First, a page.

Targeted Returns Objectionable in Hedge Fund Sales Literature, Says NASD
Last month, the NASD settled an enforcement proceeding against Citigroup Global Markets for making "unsubstantiated claims" in its hedge fund sales literature. At issue: statements indicating that the hedge fund targeted a specific return, such as the fund "targets a 12 - 14 % annual return" or "seeks to earn an annualized return of LIBOR + 500 basis points."
To settle the case, Citigroup paid $250,000, the largest sanction in a NASD hedge fund sales case so far. A NASD press release announcing the settlement noted that the sales literature that cited the targeted returns "did not provide a sound basis for investors to evaluate the reasonableness of the stated target."
The case now is raising eyebrows in the broader investment management legal community, where targeted returns frequently are included in mandates at the request of clients. The NASDís position that such statements are objectionable has left some lawyers wondering how the NASDís views (if not its jurisdiction) might translate into areas other than hedge fund sales literature. "Weíre kind of scratching our heads as to what the level of the NASDís understanding is about that number," said one investment management lawyer. He noted that it is common for institutional managers and their clients to discuss targeted returns, and that both sides understand what it is there for. A targeted return, he said, provides information on the amount of risk that will accompany the management of the portfolio. "Everyone knows that you canít predict the market," he added. However, another investment management lawyer predicted that regulators would likely to distinguish between institutional managerís use of targeted returns in mandates and the use of targeted returns in sales literature used in marketing hedge funds to individual investors.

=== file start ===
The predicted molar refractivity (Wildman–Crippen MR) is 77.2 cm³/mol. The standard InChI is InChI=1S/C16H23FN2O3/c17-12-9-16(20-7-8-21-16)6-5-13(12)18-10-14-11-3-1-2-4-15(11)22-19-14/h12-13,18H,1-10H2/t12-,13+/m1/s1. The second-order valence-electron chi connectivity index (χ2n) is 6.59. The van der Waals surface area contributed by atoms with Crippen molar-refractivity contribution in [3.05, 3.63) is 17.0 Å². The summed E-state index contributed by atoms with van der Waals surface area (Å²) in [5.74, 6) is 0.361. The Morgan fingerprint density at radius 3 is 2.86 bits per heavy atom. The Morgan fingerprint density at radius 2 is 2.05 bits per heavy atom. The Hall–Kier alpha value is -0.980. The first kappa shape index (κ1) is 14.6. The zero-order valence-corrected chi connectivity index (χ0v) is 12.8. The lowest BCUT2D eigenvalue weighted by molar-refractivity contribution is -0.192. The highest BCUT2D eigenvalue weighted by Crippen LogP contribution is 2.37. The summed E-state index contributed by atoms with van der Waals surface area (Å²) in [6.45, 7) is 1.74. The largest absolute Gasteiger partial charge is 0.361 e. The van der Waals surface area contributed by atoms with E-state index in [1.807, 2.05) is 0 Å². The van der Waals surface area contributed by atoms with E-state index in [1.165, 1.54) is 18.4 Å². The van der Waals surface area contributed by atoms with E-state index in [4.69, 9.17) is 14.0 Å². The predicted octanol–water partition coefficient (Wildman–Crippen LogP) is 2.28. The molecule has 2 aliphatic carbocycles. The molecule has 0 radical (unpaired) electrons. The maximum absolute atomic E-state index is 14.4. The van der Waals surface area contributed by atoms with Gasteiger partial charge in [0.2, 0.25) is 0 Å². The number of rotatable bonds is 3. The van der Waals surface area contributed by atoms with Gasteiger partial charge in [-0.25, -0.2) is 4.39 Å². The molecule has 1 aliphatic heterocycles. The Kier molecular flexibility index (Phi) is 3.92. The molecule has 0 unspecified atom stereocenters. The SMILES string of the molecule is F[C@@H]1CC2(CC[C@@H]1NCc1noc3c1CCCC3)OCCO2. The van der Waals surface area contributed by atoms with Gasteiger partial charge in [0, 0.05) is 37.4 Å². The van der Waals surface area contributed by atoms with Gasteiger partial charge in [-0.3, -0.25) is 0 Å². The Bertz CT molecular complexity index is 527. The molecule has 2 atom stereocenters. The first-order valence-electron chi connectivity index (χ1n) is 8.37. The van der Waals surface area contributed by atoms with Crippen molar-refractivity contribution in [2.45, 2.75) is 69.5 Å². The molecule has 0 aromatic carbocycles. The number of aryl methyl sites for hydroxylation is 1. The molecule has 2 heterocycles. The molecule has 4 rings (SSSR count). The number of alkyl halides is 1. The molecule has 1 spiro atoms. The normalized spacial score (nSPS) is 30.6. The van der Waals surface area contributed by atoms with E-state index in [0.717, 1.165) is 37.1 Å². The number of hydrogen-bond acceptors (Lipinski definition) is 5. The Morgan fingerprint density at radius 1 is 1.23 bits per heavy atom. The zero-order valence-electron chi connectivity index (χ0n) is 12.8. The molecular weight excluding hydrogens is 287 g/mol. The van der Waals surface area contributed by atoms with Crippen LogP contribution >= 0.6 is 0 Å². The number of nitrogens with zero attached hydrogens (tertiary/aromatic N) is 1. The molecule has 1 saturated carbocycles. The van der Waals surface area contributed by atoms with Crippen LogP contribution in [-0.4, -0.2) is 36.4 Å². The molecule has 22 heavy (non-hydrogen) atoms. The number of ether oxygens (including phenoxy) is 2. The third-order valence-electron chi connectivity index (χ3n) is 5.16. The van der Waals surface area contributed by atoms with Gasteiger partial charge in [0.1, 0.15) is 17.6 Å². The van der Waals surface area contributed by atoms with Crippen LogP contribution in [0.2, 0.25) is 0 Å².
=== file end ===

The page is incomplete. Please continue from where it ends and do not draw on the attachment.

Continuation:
In addition to the 100 pieces of hedge fund sales literature that allegedly contained targeted returns, the NASDís press release also claimed that Citigroupís hedge fund sales literature improperly presented hypothetical performance for fund of hedge funds. The NASD noted that the hypothetical performance "invariably showed positive rates of return."